To demand that the world focus on Israel’s failures whenever it remembers her successes sets unreasonable expectations for this new state. That the critic of our film feels the need to refute and berate it can be seen as a reflection of her personal animosity toward Israel.

Our film was intended to support Israel — to bring confidence and encouragement to those who love her and to share a picture of Israel which reflects our joy, our pride and our hope for her future.

The question is what picture, what story, do we focus on?

Do we focus on the pain or the progress?

Do we focus on the injury or the healing?

Can we see the miracle without seeking fault at every turn?

The Jewish people are fundamentally a people of optimism. We are the people who took the text of Ezekiel 37:11, “Avdah Tikvateinu — our hope is lost,” and transformed it to say “Od Lo Avdah Tikvatenu — our hope is not yet lost.” Our history is filled with sorrow and defeat. But as a nation, and in film, we can choose to see the beauty. And not only can we tell of the beauty of modern Israel, but we should. We have much to be proud of.

But don’t take my word for it. Watch our minute-long film and decide for yourself. Leave a comment and let us know how you feel about this issue.


Permalink | | Share | Email | Print | Filed under: film, Yom Haatzmaut, Israel

The Jewish Daily Forward welcomes reader comments in order to promote thoughtful discussion on issues of importance to the Jewish community. In the interest of maintaining a civil forum, The Jewish Daily Forwardrequires that all commenters be appropriately respectful toward our writers, other commenters and the subjects of the articles. Vigorous debate and reasoned critique are welcome; name-calling and personal invective are not. While we generally do not seek to edit or actively moderate comments, our spam filter prevents most links and certain key words from being posted and The Jewish Daily Forward reserves the right to remove comments for any reason.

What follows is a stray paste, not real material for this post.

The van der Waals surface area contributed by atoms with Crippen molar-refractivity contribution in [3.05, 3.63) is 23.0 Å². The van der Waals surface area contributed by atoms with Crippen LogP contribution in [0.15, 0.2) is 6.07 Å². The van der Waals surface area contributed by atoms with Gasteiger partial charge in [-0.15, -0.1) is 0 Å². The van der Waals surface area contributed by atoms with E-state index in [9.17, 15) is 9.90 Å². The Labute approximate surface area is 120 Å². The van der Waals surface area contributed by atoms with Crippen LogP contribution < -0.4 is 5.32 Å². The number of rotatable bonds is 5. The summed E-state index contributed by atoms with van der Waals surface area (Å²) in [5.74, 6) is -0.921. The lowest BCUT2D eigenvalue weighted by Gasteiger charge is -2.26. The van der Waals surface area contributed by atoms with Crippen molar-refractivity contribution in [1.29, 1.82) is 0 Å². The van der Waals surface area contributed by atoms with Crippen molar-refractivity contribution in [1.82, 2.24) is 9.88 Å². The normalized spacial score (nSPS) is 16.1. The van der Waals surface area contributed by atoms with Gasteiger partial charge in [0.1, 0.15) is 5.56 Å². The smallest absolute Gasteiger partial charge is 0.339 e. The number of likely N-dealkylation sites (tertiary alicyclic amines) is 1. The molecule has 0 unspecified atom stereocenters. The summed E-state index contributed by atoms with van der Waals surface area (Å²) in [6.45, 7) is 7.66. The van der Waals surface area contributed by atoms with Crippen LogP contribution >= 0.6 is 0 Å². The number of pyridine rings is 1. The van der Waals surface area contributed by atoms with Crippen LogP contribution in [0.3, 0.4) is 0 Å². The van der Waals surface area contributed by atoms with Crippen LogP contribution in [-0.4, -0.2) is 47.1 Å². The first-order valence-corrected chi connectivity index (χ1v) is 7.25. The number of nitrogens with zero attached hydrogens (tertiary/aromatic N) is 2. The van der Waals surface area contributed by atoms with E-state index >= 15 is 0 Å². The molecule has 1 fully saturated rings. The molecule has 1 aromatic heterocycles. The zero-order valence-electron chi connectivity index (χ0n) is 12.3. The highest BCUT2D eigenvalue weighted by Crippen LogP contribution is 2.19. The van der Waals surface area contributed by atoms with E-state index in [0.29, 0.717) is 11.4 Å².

Find us on Facebook!
  • “This is a dangerous region, even for people who don’t live there and say, merely express the mildest of concern about the humanitarian tragedy of civilians who have nothing to do with the warring factions, only to catch a rash of *** (bleeped) from everyone who went to your bar mitzvah! Statute of limitations! Look, a $50 savings bond does not buy you a lifetime of criticism.”
  • That sound you hear? That's your childhood going up in smoke.